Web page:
A teenager who admitted via social media to being involved in a car accident after she felt guilty has been fined £900.

Sarah Louise Stoddart contacted the driver of the other car on Snapchat after seeing that she had bought another car due to the collision.

Stoddart pleaded guilty to failing to stop after an accident, having no driving licence, and having no insurance.

The 17-year-old’s licence was also endorsed with nine penalty points.

Prosecuting advocate Rachael Braidwood told the court that a member of the public called 999 on December 19 at 7.36pm to report a car accident on the Jurby Coast Road.

The caller said that one of the drivers, who was in a red Ford Fiesta, had left the scene.

On January 22, Stoddart, who lives at Crellin’s Grove in Andreas, contacted the owner of the other vehicle involved on social media after seeing a post saying she had bought a car for £400.

Stoddart admitted to her that she was driving the Fiesta.

The Fiesta was found damaged at her home and she held only a provisional licence, despite being alone in the car.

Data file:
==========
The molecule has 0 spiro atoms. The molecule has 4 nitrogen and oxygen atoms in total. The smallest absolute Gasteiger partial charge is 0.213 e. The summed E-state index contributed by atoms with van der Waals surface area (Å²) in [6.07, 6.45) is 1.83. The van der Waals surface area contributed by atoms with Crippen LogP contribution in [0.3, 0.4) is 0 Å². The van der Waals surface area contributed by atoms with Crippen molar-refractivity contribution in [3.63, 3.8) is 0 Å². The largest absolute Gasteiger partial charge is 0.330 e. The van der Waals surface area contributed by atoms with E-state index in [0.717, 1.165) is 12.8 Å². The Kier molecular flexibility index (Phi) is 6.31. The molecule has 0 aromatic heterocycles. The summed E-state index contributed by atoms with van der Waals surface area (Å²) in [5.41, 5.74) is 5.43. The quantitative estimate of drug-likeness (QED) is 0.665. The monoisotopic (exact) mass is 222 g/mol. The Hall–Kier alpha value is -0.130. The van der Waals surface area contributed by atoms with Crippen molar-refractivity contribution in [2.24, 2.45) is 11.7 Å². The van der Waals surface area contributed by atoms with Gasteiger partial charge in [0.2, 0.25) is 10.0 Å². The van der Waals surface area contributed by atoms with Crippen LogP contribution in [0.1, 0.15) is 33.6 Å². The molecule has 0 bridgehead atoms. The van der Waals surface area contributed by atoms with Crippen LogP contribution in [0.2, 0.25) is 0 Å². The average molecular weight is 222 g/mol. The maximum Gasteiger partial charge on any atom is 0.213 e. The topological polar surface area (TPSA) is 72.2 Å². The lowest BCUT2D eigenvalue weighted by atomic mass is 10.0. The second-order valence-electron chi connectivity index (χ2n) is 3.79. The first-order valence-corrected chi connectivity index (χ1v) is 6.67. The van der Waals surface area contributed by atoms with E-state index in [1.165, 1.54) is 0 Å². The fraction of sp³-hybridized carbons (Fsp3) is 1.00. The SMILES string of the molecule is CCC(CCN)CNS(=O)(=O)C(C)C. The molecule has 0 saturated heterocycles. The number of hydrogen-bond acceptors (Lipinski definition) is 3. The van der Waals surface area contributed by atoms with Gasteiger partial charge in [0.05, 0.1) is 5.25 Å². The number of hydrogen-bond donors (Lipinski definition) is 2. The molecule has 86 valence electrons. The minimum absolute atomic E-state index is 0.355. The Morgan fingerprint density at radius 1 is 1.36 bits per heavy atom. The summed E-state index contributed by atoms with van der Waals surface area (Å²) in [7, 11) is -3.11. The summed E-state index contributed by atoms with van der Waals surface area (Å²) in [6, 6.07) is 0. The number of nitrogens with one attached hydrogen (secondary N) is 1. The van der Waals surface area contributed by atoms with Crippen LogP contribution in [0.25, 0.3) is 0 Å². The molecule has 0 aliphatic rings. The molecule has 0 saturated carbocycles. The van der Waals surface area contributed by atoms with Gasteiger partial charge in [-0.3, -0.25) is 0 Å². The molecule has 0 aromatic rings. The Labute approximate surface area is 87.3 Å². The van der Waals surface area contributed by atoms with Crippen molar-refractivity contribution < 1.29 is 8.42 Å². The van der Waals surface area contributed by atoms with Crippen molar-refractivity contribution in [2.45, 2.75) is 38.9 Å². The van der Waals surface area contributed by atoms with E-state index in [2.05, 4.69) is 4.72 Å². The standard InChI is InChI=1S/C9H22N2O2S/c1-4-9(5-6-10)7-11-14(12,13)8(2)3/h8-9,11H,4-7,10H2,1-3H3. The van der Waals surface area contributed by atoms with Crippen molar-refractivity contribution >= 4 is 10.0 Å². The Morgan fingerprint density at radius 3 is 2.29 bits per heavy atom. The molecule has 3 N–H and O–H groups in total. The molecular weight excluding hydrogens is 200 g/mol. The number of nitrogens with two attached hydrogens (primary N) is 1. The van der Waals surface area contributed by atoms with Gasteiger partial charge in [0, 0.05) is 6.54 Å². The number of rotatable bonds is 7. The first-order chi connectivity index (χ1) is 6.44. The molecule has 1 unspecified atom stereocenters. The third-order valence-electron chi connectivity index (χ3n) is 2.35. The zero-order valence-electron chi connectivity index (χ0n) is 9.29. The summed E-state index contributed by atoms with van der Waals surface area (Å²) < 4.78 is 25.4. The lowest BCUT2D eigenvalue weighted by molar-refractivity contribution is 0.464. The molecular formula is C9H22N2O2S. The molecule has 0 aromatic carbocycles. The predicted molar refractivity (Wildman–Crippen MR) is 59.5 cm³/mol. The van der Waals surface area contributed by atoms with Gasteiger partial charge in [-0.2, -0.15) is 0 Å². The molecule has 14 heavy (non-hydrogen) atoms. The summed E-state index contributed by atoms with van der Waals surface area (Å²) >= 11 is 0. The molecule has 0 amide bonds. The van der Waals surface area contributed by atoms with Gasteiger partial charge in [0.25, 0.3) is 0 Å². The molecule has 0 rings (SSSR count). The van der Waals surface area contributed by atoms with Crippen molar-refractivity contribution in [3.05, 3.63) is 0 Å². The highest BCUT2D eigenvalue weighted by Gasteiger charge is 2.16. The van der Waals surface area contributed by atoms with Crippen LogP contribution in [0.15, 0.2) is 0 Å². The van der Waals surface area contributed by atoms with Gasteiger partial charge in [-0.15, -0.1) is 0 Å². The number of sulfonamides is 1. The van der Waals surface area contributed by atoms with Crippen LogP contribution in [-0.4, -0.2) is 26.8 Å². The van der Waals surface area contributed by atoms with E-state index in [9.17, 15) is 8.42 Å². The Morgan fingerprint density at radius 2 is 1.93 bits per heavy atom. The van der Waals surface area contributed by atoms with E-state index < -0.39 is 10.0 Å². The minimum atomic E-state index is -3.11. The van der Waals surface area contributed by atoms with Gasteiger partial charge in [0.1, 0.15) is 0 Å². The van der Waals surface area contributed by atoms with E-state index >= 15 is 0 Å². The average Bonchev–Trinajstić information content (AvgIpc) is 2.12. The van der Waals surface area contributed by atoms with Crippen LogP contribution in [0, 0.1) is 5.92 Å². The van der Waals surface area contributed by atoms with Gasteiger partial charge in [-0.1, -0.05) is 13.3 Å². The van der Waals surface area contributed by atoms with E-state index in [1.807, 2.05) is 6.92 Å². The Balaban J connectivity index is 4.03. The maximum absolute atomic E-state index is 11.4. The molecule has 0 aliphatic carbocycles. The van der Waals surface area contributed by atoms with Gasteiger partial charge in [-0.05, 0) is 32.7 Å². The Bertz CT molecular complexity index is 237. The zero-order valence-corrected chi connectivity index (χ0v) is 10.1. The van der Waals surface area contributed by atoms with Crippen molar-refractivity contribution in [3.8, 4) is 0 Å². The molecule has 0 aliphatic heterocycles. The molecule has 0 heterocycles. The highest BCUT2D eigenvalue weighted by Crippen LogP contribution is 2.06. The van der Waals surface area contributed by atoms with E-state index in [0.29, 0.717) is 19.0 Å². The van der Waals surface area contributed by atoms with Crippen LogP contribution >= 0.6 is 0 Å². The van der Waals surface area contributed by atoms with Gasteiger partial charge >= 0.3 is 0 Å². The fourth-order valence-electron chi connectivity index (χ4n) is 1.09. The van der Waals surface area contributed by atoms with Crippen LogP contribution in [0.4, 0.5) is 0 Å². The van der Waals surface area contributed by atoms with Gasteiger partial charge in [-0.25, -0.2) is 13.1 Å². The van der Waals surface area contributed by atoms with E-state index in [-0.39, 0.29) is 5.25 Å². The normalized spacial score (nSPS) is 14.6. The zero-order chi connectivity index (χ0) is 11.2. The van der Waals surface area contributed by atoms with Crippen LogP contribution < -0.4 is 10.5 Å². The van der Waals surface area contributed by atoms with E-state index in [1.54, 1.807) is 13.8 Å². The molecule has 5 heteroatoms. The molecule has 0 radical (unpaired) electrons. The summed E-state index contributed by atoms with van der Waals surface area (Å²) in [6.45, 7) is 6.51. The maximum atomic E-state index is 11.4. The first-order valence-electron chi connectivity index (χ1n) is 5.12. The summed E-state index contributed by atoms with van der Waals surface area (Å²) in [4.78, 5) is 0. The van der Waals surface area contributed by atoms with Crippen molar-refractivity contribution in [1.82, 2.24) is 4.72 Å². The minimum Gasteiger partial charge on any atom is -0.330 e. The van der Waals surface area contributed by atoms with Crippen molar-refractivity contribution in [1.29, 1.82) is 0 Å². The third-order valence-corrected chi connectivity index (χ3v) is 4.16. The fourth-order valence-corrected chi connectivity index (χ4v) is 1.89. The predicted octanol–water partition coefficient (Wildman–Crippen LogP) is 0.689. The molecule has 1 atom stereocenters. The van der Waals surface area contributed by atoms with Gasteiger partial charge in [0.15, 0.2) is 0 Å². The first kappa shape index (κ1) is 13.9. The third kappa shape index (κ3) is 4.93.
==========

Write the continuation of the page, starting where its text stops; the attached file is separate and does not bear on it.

She attended a voluntary police interview and said that she had gone out for a drive to ‘clear her head’.

She admitted she was not displaying ‘L’ plates and had no supervising driver.

Stoddart said she stopped for around 20 minutes and was then returning home when a car had driven into the back of her at a stop sign.

The teenager said she paused for around 30 seconds then drove off as she was scared.

Stoddart said she then saw a woman on Snapchat posting about her new car and felt bad so she offered to give her £200.

Defence advocate John Wright said: ‘This has come to light out of feelings of guilt and honesty.

‘Ms Stoddart has already paid £200 even though it might have been the other driver’s fault.

‘She has gone out upset and she knew she shouldn’t have been driving without supervision.’

Mr Wright went on to say that Stoddart would have been insured if she had been driving within the terms and conditions of her licence.

‘She is still a learner driver and is being a lot more cautious,’ said the advocate.

Ms Braidwood said that the other driver had been dealt with separately.

Deputy High Bailiff James Brooks told Stoddart: ‘By the sound of it, you probably wouldn’t have been prosecuted if you hadn’t contacted the other person and that reflects very well on you.’

She was also ordered to pay £50 prosecution costs which she will pay, along with the fine, at a rate of £100 per month.